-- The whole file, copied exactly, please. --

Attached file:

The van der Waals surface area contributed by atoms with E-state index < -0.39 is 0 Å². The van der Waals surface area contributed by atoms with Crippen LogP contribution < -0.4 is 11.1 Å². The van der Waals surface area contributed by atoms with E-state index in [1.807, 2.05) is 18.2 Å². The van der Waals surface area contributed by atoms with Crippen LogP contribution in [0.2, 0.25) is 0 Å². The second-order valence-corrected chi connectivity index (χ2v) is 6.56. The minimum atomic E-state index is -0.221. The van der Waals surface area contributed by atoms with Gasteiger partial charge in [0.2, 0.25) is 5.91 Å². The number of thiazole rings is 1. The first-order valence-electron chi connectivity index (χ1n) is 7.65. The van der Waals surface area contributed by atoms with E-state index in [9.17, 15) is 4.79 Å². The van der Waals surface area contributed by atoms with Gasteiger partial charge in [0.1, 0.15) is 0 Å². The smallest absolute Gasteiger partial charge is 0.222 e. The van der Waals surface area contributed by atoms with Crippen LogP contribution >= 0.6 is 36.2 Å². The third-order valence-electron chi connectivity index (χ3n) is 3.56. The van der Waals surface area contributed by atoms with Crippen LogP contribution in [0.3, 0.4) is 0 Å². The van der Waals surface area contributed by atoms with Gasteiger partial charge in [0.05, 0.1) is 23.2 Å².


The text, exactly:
The van der Waals surface area contributed by atoms with E-state index < -0.39 is 0 Å². The van der Waals surface area contributed by atoms with Crippen LogP contribution < -0.4 is 11.1 Å². The van der Waals surface area contributed by atoms with E-state index in [1.807, 2.05) is 18.2 Å². The van der Waals surface area contributed by atoms with Crippen LogP contribution in [0.2, 0.25) is 0 Å². The second-order valence-corrected chi connectivity index (χ2v) is 6.56. The minimum atomic E-state index is -0.221. The van der Waals surface area contributed by atoms with Gasteiger partial charge in [0.2, 0.25) is 5.91 Å². The number of thiazole rings is 1. The first-order valence-electron chi connectivity index (χ1n) is 7.65. The van der Waals surface area contributed by atoms with E-state index in [9.17, 15) is 4.79 Å². The van der Waals surface area contributed by atoms with Gasteiger partial charge in [0.1, 0.15) is 0 Å². The smallest absolute Gasteiger partial charge is 0.222 e. The van der Waals surface area contributed by atoms with Crippen LogP contribution >= 0.6 is 36.2 Å². The third-order valence-electron chi connectivity index (χ3n) is 3.56. The van der Waals surface area contributed by atoms with Crippen LogP contribution in [0.3, 0.4) is 0 Å². The van der Waals surface area contributed by atoms with Gasteiger partial charge in [0.05, 0.1) is 23.2 Å².